So, here is the short interview:
As a child, do you recall a significant moment when you felt truly affected or inspired by any particular artwork or artist?
This is an often asked question and it is a tough one to answer at times. As a child, one is bombarded with images in the form of coloring books, children’s books, tv shows and the like. So, what sticks? What was a watershed moment in my burgeoning art life? As with most people my age, one of the artists that struck me upside the head was Maurice Sendak and the book was Where The Wild Things Are. The book stood out for me from all the rest with not only the artwork, but the imagination of it all. Having a forest growing in Max’s bedroom was bonkers to me. I think I went to bed with a canopy of branches and leaves after that. I think I still do. And the monsters we're all unique, not your standard disney fare (which I still loved). I think this book above all others kickstarted my imagination and was the first time I actually thought of things differently. Possibilities…
The other artist would have been Dr. Suess. Again, imagination overdrive. This was also my first experience with surrealism, without having known just what surrealism was. It obviously stuck with me throughout my life. When I discovered Salvador dali, I guess it was an obvious path for me. Dr. Suess had all these likable characters that maybe shouldn’t have been liked. There were trouble makers, for sure, as in the Cat in the Hat and the Grinch. It was conflicting and thrilling all at the same time. I often found myself devouring the backgrounds maybe more than the main characters themselves. And Dr, Suess taught without one even knowing that they had been schooled.
As a shy child I went to these worlds often because there was the kind of adventure I needed and wanted.
It’s all about the adventure.
As an artist, what do you hope to convey with your artwork?
It’s all about the adventure.
When I was in my early twenties, an artist friend asked me how I viewed my art, as a story, a narrative or as an expressed emotion or feeling. Although my work has always had an emotion of one kind or another i have always looked at myself as a storyteller, so yes, my work usually has a narrative to it. It was a great question and caused me to look at my work more attentively and ask similar questions. As Guillermo del Toro has said that he looks at his body of work as one big film, I feel as though I am trying to tell a certain story. It’s a struggle and express that story at times. Even though, most of my work is in illustration and a lot of that is with licensed properties, I still feel that there is a common thread underlying everything. I think most artists can say that with ease.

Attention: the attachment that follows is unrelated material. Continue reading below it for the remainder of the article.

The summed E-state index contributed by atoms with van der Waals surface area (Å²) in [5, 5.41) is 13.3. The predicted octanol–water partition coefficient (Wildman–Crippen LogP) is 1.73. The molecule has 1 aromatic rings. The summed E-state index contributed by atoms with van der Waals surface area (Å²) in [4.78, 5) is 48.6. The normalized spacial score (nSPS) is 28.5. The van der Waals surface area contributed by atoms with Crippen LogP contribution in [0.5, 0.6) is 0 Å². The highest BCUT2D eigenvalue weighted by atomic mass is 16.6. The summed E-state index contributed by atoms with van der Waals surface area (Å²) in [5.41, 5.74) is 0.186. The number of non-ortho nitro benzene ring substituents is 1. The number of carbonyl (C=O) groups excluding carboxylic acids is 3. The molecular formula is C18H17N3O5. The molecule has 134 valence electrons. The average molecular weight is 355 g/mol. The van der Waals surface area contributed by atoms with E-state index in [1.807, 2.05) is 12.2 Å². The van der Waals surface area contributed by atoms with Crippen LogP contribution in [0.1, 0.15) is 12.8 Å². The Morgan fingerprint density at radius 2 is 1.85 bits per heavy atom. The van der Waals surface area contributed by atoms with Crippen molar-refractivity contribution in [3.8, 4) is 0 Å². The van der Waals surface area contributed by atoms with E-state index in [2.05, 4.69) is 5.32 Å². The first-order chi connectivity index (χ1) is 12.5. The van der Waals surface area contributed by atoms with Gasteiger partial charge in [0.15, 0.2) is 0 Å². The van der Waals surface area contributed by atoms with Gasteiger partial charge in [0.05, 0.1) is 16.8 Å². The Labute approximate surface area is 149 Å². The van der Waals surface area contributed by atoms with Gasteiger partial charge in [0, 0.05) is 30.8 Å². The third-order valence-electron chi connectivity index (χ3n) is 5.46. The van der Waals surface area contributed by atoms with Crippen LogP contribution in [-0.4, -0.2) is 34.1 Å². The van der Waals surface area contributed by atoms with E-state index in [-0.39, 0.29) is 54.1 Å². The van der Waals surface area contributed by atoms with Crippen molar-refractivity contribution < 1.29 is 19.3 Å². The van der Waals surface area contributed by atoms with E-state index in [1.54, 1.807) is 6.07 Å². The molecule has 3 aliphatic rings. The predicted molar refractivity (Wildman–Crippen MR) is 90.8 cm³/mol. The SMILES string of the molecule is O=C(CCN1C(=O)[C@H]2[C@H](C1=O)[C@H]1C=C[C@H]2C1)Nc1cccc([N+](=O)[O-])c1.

But, I do want to convey the adventure of it all.
What memorable responses have you had to your work?
Most recently, we (my cartooning partner Kevin Minor) were told that our comic Stoopid Stuf was “both hilarious and horrifying at the same time.” I liked that.
At most times I feel that I am still struggling to find an audience, but what makes it all worthwhile is when you stick to your guns, your vision and someone from ‘your tribe’ finds you and the work resonates with them on some level. I usually have something specific in mind when I create a cartoon or a piece and when someone sees something almost completely different in it, yet still has the same impact, that excites me. Sometimes, it’s about layers.
What is your dream project?
It has been said that every cartoonist or illustrator has at least one graphic novel that they need to do in their lifetime. I have at least three that I have been kicking around in my head that need to be told. I suffer from graphic gridlock, among other things. One has been already written, well plotted out. It just needs to be drawn now.
But, having said that most days at the drawing table are my dream projects. It’s better than working in a factory. It’s a life worth living.
What artist’s, of any medium, do you admire? (Famous or not!)
Without me knowing it at the time, the adventure started with my grandfathers. One was a master craftsman and one of the best woodworkers I have ever known. This wasn’t my chosen form of expression, but I learned a lot from him. He had that childlike wonder with him until the day he dies and even though he barely left his workshop lair, I always thought of him as being on an adventure. Something always had his motor running. He found his passion and it served him well. Helping him with his model railroading, building furniture, making experimental molds for toy soldiers, castles, swords, all sorts of great stuff. I retell his stories often.
My other grandpa was an awesome artist, but not professionally. We differ there, because I wanted my life to be a combination of my passion and my income. He had a great illustrative quality to his work and I always marveled at how he made what I struggle with look easy. Even after having a stroke, his sketches were amazing.
Two creative guys that I learned a lot from.
The other artists that I have been inspired by seems endless, but here’s a few that have had an impact on my: Bill Waterson, Barry Windsor-Smith, Michael Golden, Berke Breathed, Maurice Sendak, Dr, Suess, Jim Henson, Salvador Dali, Thomas Hart Benton, Gustav Klimt, August Rodin, Michelangelo, Giancarlo Bernini, Arthur Rackham, N.C. Wyeth, Andrew Wyeth, Gary Larson, Charles Shulz, and so many more. And throw in a bunch of writers and musicians, as well.
I also have many colleagues and artist friends that I continually find and draw inspiration from. It is a great thing to do comic conventions and have a built in friend/colleague ecosystem.